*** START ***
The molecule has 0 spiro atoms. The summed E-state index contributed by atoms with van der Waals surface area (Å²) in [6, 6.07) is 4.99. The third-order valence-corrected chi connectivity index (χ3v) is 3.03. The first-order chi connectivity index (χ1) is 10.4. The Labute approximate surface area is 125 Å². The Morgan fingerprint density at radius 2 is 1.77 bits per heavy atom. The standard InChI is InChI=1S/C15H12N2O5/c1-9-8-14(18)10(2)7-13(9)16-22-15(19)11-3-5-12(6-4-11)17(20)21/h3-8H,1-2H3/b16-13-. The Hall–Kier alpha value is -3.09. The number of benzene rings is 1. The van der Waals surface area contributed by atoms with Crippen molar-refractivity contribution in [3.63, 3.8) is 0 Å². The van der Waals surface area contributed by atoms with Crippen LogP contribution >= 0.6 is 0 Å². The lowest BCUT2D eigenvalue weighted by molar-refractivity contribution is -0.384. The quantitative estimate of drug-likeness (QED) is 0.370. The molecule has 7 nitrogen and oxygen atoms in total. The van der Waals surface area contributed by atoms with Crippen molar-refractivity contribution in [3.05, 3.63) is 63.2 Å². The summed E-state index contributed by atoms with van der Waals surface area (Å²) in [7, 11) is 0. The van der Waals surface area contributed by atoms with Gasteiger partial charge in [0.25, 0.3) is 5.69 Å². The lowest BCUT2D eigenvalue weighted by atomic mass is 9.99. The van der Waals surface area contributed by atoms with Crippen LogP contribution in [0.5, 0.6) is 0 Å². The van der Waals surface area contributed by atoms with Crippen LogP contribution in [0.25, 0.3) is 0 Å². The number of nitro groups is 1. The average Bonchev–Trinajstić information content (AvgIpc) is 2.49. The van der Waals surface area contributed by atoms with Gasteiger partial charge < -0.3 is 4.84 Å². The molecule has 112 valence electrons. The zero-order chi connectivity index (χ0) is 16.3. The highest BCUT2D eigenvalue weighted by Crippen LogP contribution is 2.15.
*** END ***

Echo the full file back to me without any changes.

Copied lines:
The molecule has 0 spiro atoms. The summed E-state index contributed by atoms with van der Waals surface area (Å²) in [6, 6.07) is 4.99. The third-order valence-corrected chi connectivity index (χ3v) is 3.03. The first-order chi connectivity index (χ1) is 10.4. The Labute approximate surface area is 125 Å². The Morgan fingerprint density at radius 2 is 1.77 bits per heavy atom. The standard InChI is InChI=1S/C15H12N2O5/c1-9-8-14(18)10(2)7-13(9)16-22-15(19)11-3-5-12(6-4-11)17(20)21/h3-8H,1-2H3/b16-13-. The Hall–Kier alpha value is -3.09. The number of benzene rings is 1. The van der Waals surface area contributed by atoms with Crippen molar-refractivity contribution in [3.63, 3.8) is 0 Å². The van der Waals surface area contributed by atoms with Crippen LogP contribution >= 0.6 is 0 Å². The lowest BCUT2D eigenvalue weighted by molar-refractivity contribution is -0.384. The quantitative estimate of drug-likeness (QED) is 0.370. The molecule has 7 nitrogen and oxygen atoms in total. The van der Waals surface area contributed by atoms with Crippen molar-refractivity contribution in [3.05, 3.63) is 63.2 Å². The summed E-state index contributed by atoms with van der Waals surface area (Å²) in [7, 11) is 0. The van der Waals surface area contributed by atoms with Gasteiger partial charge in [0.25, 0.3) is 5.69 Å². The lowest BCUT2D eigenvalue weighted by atomic mass is 9.99. The van der Waals surface area contributed by atoms with Crippen LogP contribution in [0.5, 0.6) is 0 Å². The van der Waals surface area contributed by atoms with Crippen LogP contribution in [0.25, 0.3) is 0 Å². The number of nitro groups is 1. The average Bonchev–Trinajstić information content (AvgIpc) is 2.49. The van der Waals surface area contributed by atoms with Gasteiger partial charge < -0.3 is 4.84 Å². The molecule has 112 valence electrons. The zero-order chi connectivity index (χ0) is 16.3. The highest BCUT2D eigenvalue weighted by Crippen LogP contribution is 2.15.